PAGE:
Several blocks were rejected by the Bitcoin SV network after the addition, which caused the re-organization in the blockchain's history.
Almost each time someone is trying to produce a very large block on the BSV chain, there’s a reorg. Just an hour ago our Blockchair engine has witnessed a 3-block reorg (I think that's a record)! Blocks #578640–578642 got orphaned by a longer chain because they were too big
Lead developer, Blockchair
Whoops! $BSV has experienced yet another reorg, this time 6 (six!) consecutive blocks were orphaned (#578640–578645), this chain included a 128 MB block #578644 The network was basically stuck for 1.5 hours, and this shows that even 6 confirmations are not enough pic.twitter.com/dwGZmUCqtm
— Nikita Zhavoronkov (@nikzh) April 18, 2019
The large blocks, about which Zhavoronkov writes, are no longer displayed by the blockchain browser, since they are not part of the main chain in which they were located until a certain moment, until they were replaced by another chain, which eventually became dominant.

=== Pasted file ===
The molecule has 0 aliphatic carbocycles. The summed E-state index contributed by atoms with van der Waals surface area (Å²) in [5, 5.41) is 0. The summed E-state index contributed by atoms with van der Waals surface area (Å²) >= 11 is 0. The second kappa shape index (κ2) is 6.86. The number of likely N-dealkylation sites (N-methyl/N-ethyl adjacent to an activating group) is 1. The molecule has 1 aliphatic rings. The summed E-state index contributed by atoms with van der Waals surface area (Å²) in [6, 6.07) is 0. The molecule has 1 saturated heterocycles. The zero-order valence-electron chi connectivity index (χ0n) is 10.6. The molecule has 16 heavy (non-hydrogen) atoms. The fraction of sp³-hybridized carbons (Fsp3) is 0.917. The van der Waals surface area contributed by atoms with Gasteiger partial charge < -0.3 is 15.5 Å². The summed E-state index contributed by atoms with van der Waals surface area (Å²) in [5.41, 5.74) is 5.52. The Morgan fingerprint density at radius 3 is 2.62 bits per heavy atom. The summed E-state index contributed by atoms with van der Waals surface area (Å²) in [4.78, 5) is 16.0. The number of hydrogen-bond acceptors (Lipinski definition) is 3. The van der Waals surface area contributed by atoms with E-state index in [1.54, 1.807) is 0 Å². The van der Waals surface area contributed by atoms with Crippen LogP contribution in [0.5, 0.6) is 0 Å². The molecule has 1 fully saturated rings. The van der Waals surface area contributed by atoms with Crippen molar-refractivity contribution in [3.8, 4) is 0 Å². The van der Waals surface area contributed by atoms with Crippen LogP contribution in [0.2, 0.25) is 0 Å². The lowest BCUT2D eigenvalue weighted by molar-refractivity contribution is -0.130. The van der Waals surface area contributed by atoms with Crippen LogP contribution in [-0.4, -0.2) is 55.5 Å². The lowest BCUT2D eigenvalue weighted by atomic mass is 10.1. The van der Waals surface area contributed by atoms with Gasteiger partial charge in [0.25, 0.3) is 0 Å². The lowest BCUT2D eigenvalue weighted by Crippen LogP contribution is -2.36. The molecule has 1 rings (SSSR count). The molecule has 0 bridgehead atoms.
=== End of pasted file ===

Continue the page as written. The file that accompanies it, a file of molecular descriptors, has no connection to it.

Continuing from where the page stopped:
This is basically exactly the problem the BU gigabock testnet identified. At sizes > 100mb the mempools were so out of sync that blocks were basically transmitted as full blocks.
BSV had ONE 128mb block and it caused a six block reorg. On the BU testnet sustained 128mb blocks caused a total breakdown of the chain where there were so many reorgs that every node had a different view of the state of the blockchain.
Thus, Chris assumes that the problem is caused not by the malicious actions of the network members, but by its functional bug.
This update is noticeable in the background of recent Bitcoin SV delisting campaign, which was started by the number of big exchanges as a reply to lawsuit by Craig Wright, BSV supporter, against anonymous critic.